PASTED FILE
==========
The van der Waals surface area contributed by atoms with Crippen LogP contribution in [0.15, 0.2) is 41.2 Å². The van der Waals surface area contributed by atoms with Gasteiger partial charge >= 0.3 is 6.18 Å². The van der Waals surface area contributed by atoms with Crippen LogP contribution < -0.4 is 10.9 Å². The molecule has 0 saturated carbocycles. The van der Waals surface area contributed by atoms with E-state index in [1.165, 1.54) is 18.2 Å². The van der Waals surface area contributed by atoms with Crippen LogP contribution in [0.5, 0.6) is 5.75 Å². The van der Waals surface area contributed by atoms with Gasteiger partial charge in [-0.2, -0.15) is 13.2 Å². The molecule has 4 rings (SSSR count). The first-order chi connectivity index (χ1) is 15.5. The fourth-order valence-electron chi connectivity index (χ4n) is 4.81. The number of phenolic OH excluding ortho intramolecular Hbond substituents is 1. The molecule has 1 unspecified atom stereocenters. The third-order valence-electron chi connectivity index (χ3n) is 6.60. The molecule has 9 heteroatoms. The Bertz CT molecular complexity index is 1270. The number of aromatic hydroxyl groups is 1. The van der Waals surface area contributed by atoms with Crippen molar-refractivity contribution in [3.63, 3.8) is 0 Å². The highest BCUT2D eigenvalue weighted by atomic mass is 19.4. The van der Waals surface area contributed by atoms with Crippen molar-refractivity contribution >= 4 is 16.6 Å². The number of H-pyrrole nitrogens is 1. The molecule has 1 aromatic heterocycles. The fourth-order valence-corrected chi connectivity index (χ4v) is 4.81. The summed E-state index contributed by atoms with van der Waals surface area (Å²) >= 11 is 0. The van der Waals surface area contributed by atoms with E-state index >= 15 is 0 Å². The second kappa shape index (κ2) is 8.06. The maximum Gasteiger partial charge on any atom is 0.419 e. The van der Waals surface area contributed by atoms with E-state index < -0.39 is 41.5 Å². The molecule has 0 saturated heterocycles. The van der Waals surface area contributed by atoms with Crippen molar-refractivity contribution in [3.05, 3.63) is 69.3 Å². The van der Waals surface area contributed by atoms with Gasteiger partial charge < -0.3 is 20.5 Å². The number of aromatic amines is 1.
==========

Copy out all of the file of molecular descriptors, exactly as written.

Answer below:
The van der Waals surface area contributed by atoms with Crippen LogP contribution in [0.15, 0.2) is 41.2 Å². The van der Waals surface area contributed by atoms with Gasteiger partial charge >= 0.3 is 6.18 Å². The van der Waals surface area contributed by atoms with Crippen LogP contribution < -0.4 is 10.9 Å². The molecule has 0 saturated carbocycles. The van der Waals surface area contributed by atoms with E-state index in [1.165, 1.54) is 18.2 Å². The van der Waals surface area contributed by atoms with Crippen LogP contribution in [0.5, 0.6) is 5.75 Å². The van der Waals surface area contributed by atoms with Gasteiger partial charge in [-0.2, -0.15) is 13.2 Å². The molecule has 4 rings (SSSR count). The first-order chi connectivity index (χ1) is 15.5. The fourth-order valence-electron chi connectivity index (χ4n) is 4.81. The number of phenolic OH excluding ortho intramolecular Hbond substituents is 1. The molecule has 1 unspecified atom stereocenters. The third-order valence-electron chi connectivity index (χ3n) is 6.60. The molecule has 9 heteroatoms. The Bertz CT molecular complexity index is 1270. The number of aromatic hydroxyl groups is 1. The van der Waals surface area contributed by atoms with Crippen molar-refractivity contribution in [3.63, 3.8) is 0 Å². The highest BCUT2D eigenvalue weighted by atomic mass is 19.4. The van der Waals surface area contributed by atoms with Crippen molar-refractivity contribution >= 4 is 16.6 Å². The number of H-pyrrole nitrogens is 1. The molecule has 1 aromatic heterocycles. The fourth-order valence-corrected chi connectivity index (χ4v) is 4.81. The summed E-state index contributed by atoms with van der Waals surface area (Å²) >= 11 is 0. The van der Waals surface area contributed by atoms with E-state index >= 15 is 0 Å². The second kappa shape index (κ2) is 8.06. The maximum Gasteiger partial charge on any atom is 0.419 e. The van der Waals surface area contributed by atoms with E-state index < -0.39 is 41.5 Å². The molecule has 0 saturated heterocycles. The van der Waals surface area contributed by atoms with Crippen molar-refractivity contribution in [3.05, 3.63) is 69.3 Å². The van der Waals surface area contributed by atoms with Gasteiger partial charge < -0.3 is 20.5 Å². The number of aromatic amines is 1.